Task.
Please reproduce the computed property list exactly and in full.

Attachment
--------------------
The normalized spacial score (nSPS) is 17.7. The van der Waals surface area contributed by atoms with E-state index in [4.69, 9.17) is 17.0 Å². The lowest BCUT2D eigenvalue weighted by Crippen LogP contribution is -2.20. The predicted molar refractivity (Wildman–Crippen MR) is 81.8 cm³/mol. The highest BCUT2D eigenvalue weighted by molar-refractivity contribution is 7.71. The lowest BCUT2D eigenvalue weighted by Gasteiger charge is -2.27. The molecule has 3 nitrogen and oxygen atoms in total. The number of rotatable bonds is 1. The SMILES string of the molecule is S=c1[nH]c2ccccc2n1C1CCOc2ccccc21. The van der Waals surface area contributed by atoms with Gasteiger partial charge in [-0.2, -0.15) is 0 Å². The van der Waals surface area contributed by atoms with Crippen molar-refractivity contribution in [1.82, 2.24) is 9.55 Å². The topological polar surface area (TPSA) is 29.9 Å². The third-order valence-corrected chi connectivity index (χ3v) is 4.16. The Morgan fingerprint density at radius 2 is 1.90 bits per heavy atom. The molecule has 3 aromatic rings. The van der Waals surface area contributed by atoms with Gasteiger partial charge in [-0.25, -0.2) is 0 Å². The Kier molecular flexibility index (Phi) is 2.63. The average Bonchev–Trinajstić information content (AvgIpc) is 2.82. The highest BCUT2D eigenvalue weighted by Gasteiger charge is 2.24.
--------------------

The normalized spacial score (nSPS) is 17.7. The van der Waals surface area contributed by atoms with E-state index in [4.69, 9.17) is 17.0 Å². The lowest BCUT2D eigenvalue weighted by Crippen LogP contribution is -2.20. The predicted molar refractivity (Wildman–Crippen MR) is 81.8 cm³/mol. The highest BCUT2D eigenvalue weighted by molar-refractivity contribution is 7.71. The lowest BCUT2D eigenvalue weighted by Gasteiger charge is -2.27. The molecule has 3 nitrogen and oxygen atoms in total. The number of rotatable bonds is 1. The SMILES string of the molecule is S=c1[nH]c2ccccc2n1C1CCOc2ccccc21. The van der Waals surface area contributed by atoms with Gasteiger partial charge in [-0.2, -0.15) is 0 Å². The van der Waals surface area contributed by atoms with Crippen molar-refractivity contribution in [1.82, 2.24) is 9.55 Å². The topological polar surface area (TPSA) is 29.9 Å². The third-order valence-corrected chi connectivity index (χ3v) is 4.16. The Morgan fingerprint density at radius 2 is 1.90 bits per heavy atom. The molecule has 3 aromatic rings. The van der Waals surface area contributed by atoms with Gasteiger partial charge in [-0.25, -0.2) is 0 Å². The Kier molecular flexibility index (Phi) is 2.63. The average Bonchev–Trinajstić information content (AvgIpc) is 2.82. The highest BCUT2D eigenvalue weighted by Gasteiger charge is 2.24.